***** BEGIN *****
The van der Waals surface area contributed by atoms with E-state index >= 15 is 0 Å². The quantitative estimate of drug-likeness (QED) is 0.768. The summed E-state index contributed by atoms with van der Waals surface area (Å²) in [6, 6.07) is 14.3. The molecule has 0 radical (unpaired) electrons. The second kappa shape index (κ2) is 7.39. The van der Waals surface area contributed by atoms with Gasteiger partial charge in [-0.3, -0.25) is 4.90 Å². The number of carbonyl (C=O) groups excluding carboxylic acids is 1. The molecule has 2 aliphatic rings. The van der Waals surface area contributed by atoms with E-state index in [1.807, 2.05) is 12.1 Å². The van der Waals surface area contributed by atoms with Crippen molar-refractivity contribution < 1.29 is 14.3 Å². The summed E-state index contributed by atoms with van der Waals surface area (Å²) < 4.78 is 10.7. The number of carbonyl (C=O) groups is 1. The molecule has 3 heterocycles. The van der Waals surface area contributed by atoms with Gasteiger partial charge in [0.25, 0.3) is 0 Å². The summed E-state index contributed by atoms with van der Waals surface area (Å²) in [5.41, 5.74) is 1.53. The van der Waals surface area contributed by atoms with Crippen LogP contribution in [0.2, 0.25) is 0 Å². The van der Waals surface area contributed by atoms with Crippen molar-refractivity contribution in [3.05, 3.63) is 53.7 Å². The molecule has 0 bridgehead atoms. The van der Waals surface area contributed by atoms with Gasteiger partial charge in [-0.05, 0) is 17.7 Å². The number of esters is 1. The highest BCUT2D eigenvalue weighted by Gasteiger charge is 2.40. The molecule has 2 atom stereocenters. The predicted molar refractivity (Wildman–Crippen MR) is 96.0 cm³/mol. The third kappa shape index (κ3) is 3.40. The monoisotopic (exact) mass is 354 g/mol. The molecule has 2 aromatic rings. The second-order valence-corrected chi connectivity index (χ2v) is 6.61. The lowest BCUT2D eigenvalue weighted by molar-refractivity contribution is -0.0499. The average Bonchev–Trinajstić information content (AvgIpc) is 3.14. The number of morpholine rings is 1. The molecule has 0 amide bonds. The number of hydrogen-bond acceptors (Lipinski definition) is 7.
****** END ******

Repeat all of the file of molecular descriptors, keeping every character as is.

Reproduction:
The van der Waals surface area contributed by atoms with E-state index >= 15 is 0 Å². The quantitative estimate of drug-likeness (QED) is 0.768. The summed E-state index contributed by atoms with van der Waals surface area (Å²) in [6, 6.07) is 14.3. The molecule has 0 radical (unpaired) electrons. The second kappa shape index (κ2) is 7.39. The van der Waals surface area contributed by atoms with Gasteiger partial charge in [-0.3, -0.25) is 4.90 Å². The number of carbonyl (C=O) groups excluding carboxylic acids is 1. The molecule has 2 aliphatic rings. The van der Waals surface area contributed by atoms with E-state index in [1.807, 2.05) is 12.1 Å². The van der Waals surface area contributed by atoms with Crippen molar-refractivity contribution < 1.29 is 14.3 Å². The summed E-state index contributed by atoms with van der Waals surface area (Å²) < 4.78 is 10.7. The number of carbonyl (C=O) groups is 1. The molecule has 3 heterocycles. The van der Waals surface area contributed by atoms with Gasteiger partial charge in [0.25, 0.3) is 0 Å². The summed E-state index contributed by atoms with van der Waals surface area (Å²) in [5.41, 5.74) is 1.53. The van der Waals surface area contributed by atoms with Crippen LogP contribution in [0.2, 0.25) is 0 Å². The van der Waals surface area contributed by atoms with Crippen molar-refractivity contribution in [3.05, 3.63) is 53.7 Å². The molecule has 0 bridgehead atoms. The van der Waals surface area contributed by atoms with Gasteiger partial charge in [-0.05, 0) is 17.7 Å². The number of esters is 1. The highest BCUT2D eigenvalue weighted by Gasteiger charge is 2.40. The molecule has 2 atom stereocenters. The predicted molar refractivity (Wildman–Crippen MR) is 96.0 cm³/mol. The third kappa shape index (κ3) is 3.40. The monoisotopic (exact) mass is 354 g/mol. The molecule has 2 aromatic rings. The second-order valence-corrected chi connectivity index (χ2v) is 6.61. The lowest BCUT2D eigenvalue weighted by molar-refractivity contribution is -0.0499. The average Bonchev–Trinajstić information content (AvgIpc) is 3.14. The number of morpholine rings is 1. The molecule has 0 amide bonds. The number of hydrogen-bond acceptors (Lipinski definition) is 7.